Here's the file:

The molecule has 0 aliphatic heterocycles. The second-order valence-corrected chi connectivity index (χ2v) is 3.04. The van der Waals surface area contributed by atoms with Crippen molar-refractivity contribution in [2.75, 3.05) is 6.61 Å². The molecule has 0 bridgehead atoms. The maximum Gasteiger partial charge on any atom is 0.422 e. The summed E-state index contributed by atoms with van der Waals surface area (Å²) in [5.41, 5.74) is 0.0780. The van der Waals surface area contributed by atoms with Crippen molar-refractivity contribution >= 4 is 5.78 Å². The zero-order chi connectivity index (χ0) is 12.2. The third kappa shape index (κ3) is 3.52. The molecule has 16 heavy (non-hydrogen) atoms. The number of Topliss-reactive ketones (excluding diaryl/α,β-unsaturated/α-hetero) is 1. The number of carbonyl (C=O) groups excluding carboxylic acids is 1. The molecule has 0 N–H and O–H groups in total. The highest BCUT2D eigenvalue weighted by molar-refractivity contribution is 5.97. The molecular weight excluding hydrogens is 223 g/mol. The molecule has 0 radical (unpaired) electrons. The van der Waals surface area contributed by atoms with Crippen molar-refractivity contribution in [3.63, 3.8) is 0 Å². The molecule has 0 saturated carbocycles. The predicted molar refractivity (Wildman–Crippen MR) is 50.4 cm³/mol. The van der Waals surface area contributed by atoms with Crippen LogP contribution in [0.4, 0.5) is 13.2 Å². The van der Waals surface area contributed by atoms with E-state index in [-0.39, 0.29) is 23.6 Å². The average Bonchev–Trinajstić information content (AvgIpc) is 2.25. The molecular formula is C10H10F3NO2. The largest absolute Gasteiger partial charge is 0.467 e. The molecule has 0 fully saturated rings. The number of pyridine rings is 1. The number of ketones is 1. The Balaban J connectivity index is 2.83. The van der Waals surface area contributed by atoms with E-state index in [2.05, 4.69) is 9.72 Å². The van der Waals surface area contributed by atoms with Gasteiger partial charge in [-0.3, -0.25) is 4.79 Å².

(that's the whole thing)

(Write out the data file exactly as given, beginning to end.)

The molecule has 0 aliphatic heterocycles. The second-order valence-corrected chi connectivity index (χ2v) is 3.04. The van der Waals surface area contributed by atoms with Crippen molar-refractivity contribution in [2.75, 3.05) is 6.61 Å². The molecule has 0 bridgehead atoms. The maximum Gasteiger partial charge on any atom is 0.422 e. The summed E-state index contributed by atoms with van der Waals surface area (Å²) in [5.41, 5.74) is 0.0780. The van der Waals surface area contributed by atoms with Crippen molar-refractivity contribution >= 4 is 5.78 Å². The zero-order chi connectivity index (χ0) is 12.2. The third kappa shape index (κ3) is 3.52. The molecule has 16 heavy (non-hydrogen) atoms. The number of Topliss-reactive ketones (excluding diaryl/α,β-unsaturated/α-hetero) is 1. The number of carbonyl (C=O) groups excluding carboxylic acids is 1. The molecule has 0 N–H and O–H groups in total. The highest BCUT2D eigenvalue weighted by molar-refractivity contribution is 5.97. The molecular weight excluding hydrogens is 223 g/mol. The molecule has 0 radical (unpaired) electrons. The van der Waals surface area contributed by atoms with Crippen molar-refractivity contribution in [3.63, 3.8) is 0 Å². The molecule has 0 saturated carbocycles. The predicted molar refractivity (Wildman–Crippen MR) is 50.4 cm³/mol. The van der Waals surface area contributed by atoms with Crippen LogP contribution in [0.4, 0.5) is 13.2 Å². The van der Waals surface area contributed by atoms with E-state index in [-0.39, 0.29) is 23.6 Å². The average Bonchev–Trinajstić information content (AvgIpc) is 2.25. The molecular formula is C10H10F3NO2. The largest absolute Gasteiger partial charge is 0.467 e. The molecule has 0 fully saturated rings. The number of pyridine rings is 1. The number of ketones is 1. The Balaban J connectivity index is 2.83. The van der Waals surface area contributed by atoms with E-state index in [2.05, 4.69) is 9.72 Å². The van der Waals surface area contributed by atoms with Gasteiger partial charge in [-0.3, -0.25) is 4.79 Å².